phospholipase D; G-protein coupled receptor; internalization; endocytosis; desensitization; recycling; resensitization

1. Introduction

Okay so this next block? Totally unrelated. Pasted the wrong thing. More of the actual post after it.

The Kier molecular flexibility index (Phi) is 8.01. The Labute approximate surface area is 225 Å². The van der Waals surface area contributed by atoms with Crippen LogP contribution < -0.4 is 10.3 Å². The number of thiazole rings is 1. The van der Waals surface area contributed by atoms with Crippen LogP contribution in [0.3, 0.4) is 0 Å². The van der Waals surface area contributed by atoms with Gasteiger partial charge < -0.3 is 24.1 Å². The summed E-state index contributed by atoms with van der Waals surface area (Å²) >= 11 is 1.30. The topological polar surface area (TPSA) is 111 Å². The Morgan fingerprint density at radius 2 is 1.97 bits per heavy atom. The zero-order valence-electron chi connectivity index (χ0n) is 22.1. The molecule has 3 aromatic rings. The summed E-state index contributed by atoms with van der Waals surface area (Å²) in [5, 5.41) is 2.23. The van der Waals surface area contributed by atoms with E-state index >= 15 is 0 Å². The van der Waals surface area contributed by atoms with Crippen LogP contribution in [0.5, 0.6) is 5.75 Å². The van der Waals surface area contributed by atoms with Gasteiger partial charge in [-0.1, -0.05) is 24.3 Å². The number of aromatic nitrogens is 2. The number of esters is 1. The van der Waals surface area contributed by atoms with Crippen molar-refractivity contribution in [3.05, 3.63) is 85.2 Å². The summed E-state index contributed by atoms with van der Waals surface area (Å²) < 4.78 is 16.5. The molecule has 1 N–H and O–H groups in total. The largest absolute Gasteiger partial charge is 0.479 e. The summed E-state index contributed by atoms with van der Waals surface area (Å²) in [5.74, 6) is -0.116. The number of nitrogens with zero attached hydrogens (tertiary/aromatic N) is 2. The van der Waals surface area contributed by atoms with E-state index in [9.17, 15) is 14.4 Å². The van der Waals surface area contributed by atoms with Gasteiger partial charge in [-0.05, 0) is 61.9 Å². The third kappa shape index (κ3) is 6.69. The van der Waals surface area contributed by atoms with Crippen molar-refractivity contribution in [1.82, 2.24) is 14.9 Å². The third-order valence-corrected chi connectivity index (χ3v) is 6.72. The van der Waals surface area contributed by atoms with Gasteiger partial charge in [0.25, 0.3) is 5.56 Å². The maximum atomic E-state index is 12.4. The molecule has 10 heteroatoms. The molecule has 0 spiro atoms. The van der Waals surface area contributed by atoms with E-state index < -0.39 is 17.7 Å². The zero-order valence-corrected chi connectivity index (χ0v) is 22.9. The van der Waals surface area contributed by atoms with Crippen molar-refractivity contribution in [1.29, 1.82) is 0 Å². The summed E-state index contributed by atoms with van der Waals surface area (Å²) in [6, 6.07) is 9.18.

Phospholipase D (PLD) is a widely distributed phospholipid-specific diesterase that hydrolyzes phosphatidylcholine (PC) to phosphatidic acid (PA) and choline. PLD is rapidly activated in response to extracellular stimuli, and the generation of PA is considered to mediate many biological functions attributed to PLD and to play an important role in the regulation of cell function and activity. This includes a wide array of cellular responses as calcium mobilization, secretion, superoxide production, endocytosis, exocytosis, vesicle trafficking, glucose transport, rearrangement of actin cytoskeleton, mitogenesis and apoptosis [1]. PLD superfamily members are widely distributed and found in viruses, bacteria, yeast, plants and animals. To date, more than 4000 PLD enzymes have been entered into the NCBI GenBank. The present review focuses on mammalian PLDs and their roles in the G-protein coupled receptor function. For the first time, the PLD activity in human tissue has been described [2]. Two mammalian PLD genes, PLD1 and PLD2, both with two splice variants have been identified [3,4,5]. In line with a role for PLD enzymes in different cellular tasks, PLD1 and PLD2 show a diverse subcellular distribution. PLD1 is found throughout the cell, but primarily localizes to intracellular compartments, including the Golgi apparatus, endosomes, and the perinuclear region [6,7,8]. PLD2 is almost exclusively present at the plasma membrane in lipid raft fractions [9]. Also, PLD1 is found in lipid rafts. The PLD activity appears to be present in nearly all cell types. PLD1 and PLD2 are both robustly expressed in heart, brain, and spleen. PLD1 exhibits low expression in peripheral blood leukocytes and synovial tissue [10], and PLD2 is poorly expressed in liver, skeletal muscle [11] and articular chondrocytes [12]. Both PLD enzymes have been shown to associate with membrane receptors including G-protein coupled receptors (GPCR), receptor tyrosine kinases or integrins, which all mediate signalling of PLD activation. GPCRs constitute a large group of membrane binding receptors known to modulate a wide range of biological responses, including cell growth, differentiation, migration, and inflammatory processes. Extracellular stimuli trigger dissociation of Gα and Gβγ heterotrimeric G proteins. Uncoupled heterotrimer subunits elicit signalling cascades through downstream effector proteins. Many of these pathways elicit functional responses through signalling to PLD in multiple ways. On the other side, the PLD influences GPCR function in many respects. PLD-generated PA affects the GPCR function via modulation of vesicle trafficking, endocytosis and membrane receptor recycling.